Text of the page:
candlestick

April-December 1844


The Collected Letters, Volume 18


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JWC TO JEANNIE WELSH ; 19 June 1844; DOI: 10.1215/lt-18440619-JWC-JW-01; CL 18: 77


JWC TO JEANNIE WELSH

[19 June 1844]

Dearest Babbie

I have fixed my day—and mean to keep it—on Monday next,1 god willing, I shall be deposited in your arms—transmitted by railway in better or worse condition— I cannot yet specify the hour in the evening—

Meanwhile I am “very much excited”—more than ever needing to have my hair combed—if you have been casting your serious eyes on the Public Bruits you may have seen the affair of “Mazzinis letters”— I will tell you all about it when I come—it is no news to me for I have been in the secret for months—but it is news for this FREE country of England—disgraceful news—and the thing which is setting up my blood just now is the cool way in which Englishmen take the acknowledgement of a fact which before it was acknowledged they declared to be too bad for being credited! Carlyle has written a glorious letter to the Times on the subject but the Times with its accustomed personal prejudices will possibly decline inserting it—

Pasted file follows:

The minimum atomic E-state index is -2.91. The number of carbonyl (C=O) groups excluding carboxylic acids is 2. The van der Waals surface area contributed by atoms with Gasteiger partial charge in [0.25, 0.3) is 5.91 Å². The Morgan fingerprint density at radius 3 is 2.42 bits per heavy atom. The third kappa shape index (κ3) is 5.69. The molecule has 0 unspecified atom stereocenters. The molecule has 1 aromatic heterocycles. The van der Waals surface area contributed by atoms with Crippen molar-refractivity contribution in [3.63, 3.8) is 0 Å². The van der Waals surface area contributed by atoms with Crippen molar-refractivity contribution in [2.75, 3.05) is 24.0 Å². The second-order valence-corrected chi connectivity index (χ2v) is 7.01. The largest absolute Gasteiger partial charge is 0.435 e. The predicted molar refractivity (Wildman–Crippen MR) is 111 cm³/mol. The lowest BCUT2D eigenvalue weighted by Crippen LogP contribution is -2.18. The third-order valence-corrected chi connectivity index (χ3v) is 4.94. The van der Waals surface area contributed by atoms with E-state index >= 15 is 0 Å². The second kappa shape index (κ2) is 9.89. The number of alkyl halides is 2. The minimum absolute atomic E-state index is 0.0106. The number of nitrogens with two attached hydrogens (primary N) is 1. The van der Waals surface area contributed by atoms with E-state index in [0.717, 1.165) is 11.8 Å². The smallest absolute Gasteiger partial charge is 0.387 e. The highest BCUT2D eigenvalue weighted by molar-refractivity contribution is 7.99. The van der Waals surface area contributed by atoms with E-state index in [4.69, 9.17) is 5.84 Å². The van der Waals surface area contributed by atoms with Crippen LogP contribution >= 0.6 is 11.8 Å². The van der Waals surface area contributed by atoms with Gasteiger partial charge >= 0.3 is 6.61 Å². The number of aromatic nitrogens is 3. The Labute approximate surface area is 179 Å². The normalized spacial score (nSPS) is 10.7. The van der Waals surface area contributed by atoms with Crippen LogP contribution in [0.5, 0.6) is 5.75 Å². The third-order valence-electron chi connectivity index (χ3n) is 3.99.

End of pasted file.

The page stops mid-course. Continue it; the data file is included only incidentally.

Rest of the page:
Darwin advises me “to apply for copies of all my letters to M. at the home office”—but my letters have a long while back been written more for the Austrian embassy than for the person they were addressed to—nay I lately said at the end of a note requiring despatch that “Mrs Carlyle would be particularly obliged to the embassy to lose no time in forwarding it”!2 God bless you all—I have no patience for writing now— Your own / J C